|Early Clinical Experience and Outcome With
Helical Tomotherapy for Multiple Metastatic Lesions
I. Lee, J. Seong, IJROBP Volume 69, Issue 3, Page S573 (1 November 2007)
Yosei University College of Medicine, Seoul, Republic of Korea
The purpose of this study was to evaluate the feasibility and the problems that require attention in the treatment of helical tomotherapy for multiple metastatic lesions.
Forty two patients with multiple metastatic lesions were treated with tomotherapy from April 2006 to Feb 2007. Among the patients, 21 patients had bone metastasis, and 8 patients were re-irradiated to previously treated area. Treatment planning was performed using Tomotherapy Hi-Art System, version 2.0 (TomoTherapy, WI, USA), applying simultaneously integrated boost technique. Subjective pain response to treatment was assessed using the Wisconsin Brief Pain Questionnaire, and the morbidity was evaluated by the Common Terminology Criteria for Adverse Events v3.0.
In forty two patients, couch travel distance (Y field) ranged from 8 to 69.1 cm, and the mean treatment time was 16 minutes and 1 second (range, 3 minutes and 24 seconds–37 minutes and 24 seconds). In two patients, treatment time and fraction size were changed due to poor performance status or hematologic toxicity. For five patients with the lesions separated far longitudinally, 2 independent plans were performed so that the longitudinal ranges could be reduced with MVCT performed at each field. With regard to pain palliative effect for bone metastatic patients, there were 16 patients (76.2%) with subjective response, and 5 patients (23.8%) with no response. Among the patients, 3 patients showed grade IV neutropenia and these significantly correlated with the amount of red marrow weight (p = 0.001).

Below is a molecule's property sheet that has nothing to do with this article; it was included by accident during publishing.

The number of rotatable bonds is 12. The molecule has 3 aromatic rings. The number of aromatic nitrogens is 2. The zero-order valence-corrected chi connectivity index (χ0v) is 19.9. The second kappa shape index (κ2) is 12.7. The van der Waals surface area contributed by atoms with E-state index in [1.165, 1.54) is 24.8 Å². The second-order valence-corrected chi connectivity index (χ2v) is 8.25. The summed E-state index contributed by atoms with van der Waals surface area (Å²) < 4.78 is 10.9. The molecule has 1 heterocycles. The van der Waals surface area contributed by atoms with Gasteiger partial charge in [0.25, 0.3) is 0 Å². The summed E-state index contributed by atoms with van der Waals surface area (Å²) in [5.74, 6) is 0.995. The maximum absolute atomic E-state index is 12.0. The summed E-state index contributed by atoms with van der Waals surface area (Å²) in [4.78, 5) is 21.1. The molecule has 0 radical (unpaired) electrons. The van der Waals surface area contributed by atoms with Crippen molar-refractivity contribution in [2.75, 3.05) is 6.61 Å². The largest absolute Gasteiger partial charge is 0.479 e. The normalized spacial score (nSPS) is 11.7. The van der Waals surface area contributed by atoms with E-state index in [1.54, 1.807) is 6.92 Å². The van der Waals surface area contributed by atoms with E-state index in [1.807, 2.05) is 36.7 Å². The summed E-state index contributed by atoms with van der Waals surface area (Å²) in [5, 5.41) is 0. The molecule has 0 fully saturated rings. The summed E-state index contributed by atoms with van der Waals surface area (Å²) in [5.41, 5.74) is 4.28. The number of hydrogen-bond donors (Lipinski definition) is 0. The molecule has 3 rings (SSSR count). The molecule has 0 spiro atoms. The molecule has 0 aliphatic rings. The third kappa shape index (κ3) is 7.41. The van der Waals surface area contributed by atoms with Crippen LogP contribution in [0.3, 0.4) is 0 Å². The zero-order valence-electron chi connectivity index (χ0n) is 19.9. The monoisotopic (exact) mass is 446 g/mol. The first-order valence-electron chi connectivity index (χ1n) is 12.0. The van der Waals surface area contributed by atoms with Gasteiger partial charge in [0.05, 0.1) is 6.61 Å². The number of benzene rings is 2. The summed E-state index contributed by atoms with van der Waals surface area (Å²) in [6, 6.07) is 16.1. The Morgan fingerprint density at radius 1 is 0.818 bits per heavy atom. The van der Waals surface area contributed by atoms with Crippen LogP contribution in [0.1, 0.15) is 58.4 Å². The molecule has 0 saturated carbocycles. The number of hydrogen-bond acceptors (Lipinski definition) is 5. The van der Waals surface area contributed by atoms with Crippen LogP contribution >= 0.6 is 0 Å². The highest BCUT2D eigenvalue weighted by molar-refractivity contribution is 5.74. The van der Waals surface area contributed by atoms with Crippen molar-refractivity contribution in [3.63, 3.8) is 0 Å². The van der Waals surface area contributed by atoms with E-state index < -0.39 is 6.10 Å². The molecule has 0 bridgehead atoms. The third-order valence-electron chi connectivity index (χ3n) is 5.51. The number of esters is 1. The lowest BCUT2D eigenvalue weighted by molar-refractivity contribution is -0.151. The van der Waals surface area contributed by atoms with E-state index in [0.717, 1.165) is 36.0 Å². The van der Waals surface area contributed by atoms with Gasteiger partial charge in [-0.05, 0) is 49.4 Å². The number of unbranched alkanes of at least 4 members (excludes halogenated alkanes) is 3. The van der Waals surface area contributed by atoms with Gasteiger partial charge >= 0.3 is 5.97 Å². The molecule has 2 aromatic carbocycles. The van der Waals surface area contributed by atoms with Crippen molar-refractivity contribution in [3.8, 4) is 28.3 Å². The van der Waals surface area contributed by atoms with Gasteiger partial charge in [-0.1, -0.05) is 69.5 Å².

Eight non-small cell lung cancer patients with multiple metastatic lesions were treated with tomotherapy. Among the patients, 4 patients had separate metastatic pulmonary tumor nodules in the ipsilateral or contralateral lung, 4 patients with bone metastasis, 1 patient with brain metastasis, and 1 patient with adrenal gland metastasis. Four patients with separate metastatic pulmonary nodules showed multiple hematogenous lung metastases within 2 months follow up. In lung cancer patients with exptrapulmonary metastatic lesions, only one patient recurred as hematogenous lung metastases at 8 months follow up. The toxicity profile was; the grade II toxicities with skin reaction in 1 patient, esophagitis in 2 patients, and the main grade III toxicity was leucopenia in 2 patients.
Helical tomotherapy was effective for symptom palliation and feasible for patients with multiple bone metastatic diseases. However, patients with separate multiple pulmonary nodules showed no benefit for tomotherapy.